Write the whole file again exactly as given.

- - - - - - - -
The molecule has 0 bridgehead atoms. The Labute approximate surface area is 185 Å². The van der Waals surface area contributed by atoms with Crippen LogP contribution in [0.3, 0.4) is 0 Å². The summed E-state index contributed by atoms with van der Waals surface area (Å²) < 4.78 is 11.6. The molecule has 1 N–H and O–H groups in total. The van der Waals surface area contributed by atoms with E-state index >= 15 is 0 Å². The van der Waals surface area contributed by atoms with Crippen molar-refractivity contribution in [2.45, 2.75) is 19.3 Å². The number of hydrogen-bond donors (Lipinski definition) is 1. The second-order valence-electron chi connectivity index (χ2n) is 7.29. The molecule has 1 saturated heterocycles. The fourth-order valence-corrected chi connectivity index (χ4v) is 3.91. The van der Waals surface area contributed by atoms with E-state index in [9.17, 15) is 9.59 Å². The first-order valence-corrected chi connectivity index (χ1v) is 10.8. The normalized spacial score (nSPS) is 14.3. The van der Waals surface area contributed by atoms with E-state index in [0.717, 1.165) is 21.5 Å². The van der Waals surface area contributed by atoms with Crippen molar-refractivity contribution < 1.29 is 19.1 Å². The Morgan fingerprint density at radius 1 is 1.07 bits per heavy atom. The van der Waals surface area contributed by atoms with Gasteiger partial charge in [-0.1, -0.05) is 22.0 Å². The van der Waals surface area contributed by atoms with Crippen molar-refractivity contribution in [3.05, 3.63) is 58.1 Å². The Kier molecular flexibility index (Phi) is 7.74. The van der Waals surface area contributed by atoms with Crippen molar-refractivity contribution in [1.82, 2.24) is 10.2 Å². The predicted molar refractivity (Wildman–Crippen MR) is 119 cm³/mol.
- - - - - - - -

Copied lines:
The molecule has 0 bridgehead atoms. The Labute approximate surface area is 185 Å². The van der Waals surface area contributed by atoms with Crippen LogP contribution in [0.3, 0.4) is 0 Å². The summed E-state index contributed by atoms with van der Waals surface area (Å²) < 4.78 is 11.6. The molecule has 1 N–H and O–H groups in total. The van der Waals surface area contributed by atoms with E-state index >= 15 is 0 Å². The van der Waals surface area contributed by atoms with Crippen molar-refractivity contribution in [2.45, 2.75) is 19.3 Å². The number of hydrogen-bond donors (Lipinski definition) is 1. The second-order valence-electron chi connectivity index (χ2n) is 7.29. The molecule has 1 saturated heterocycles. The fourth-order valence-corrected chi connectivity index (χ4v) is 3.91. The van der Waals surface area contributed by atoms with E-state index in [9.17, 15) is 9.59 Å². The first-order valence-corrected chi connectivity index (χ1v) is 10.8. The normalized spacial score (nSPS) is 14.3. The van der Waals surface area contributed by atoms with E-state index in [0.717, 1.165) is 21.5 Å². The van der Waals surface area contributed by atoms with Crippen molar-refractivity contribution < 1.29 is 19.1 Å². The Morgan fingerprint density at radius 1 is 1.07 bits per heavy atom. The van der Waals surface area contributed by atoms with Gasteiger partial charge in [-0.1, -0.05) is 22.0 Å². The van der Waals surface area contributed by atoms with Crippen molar-refractivity contribution in [3.05, 3.63) is 58.1 Å². The Kier molecular flexibility index (Phi) is 7.74. The van der Waals surface area contributed by atoms with Crippen molar-refractivity contribution in [1.82, 2.24) is 10.2 Å². The predicted molar refractivity (Wildman–Crippen MR) is 119 cm³/mol.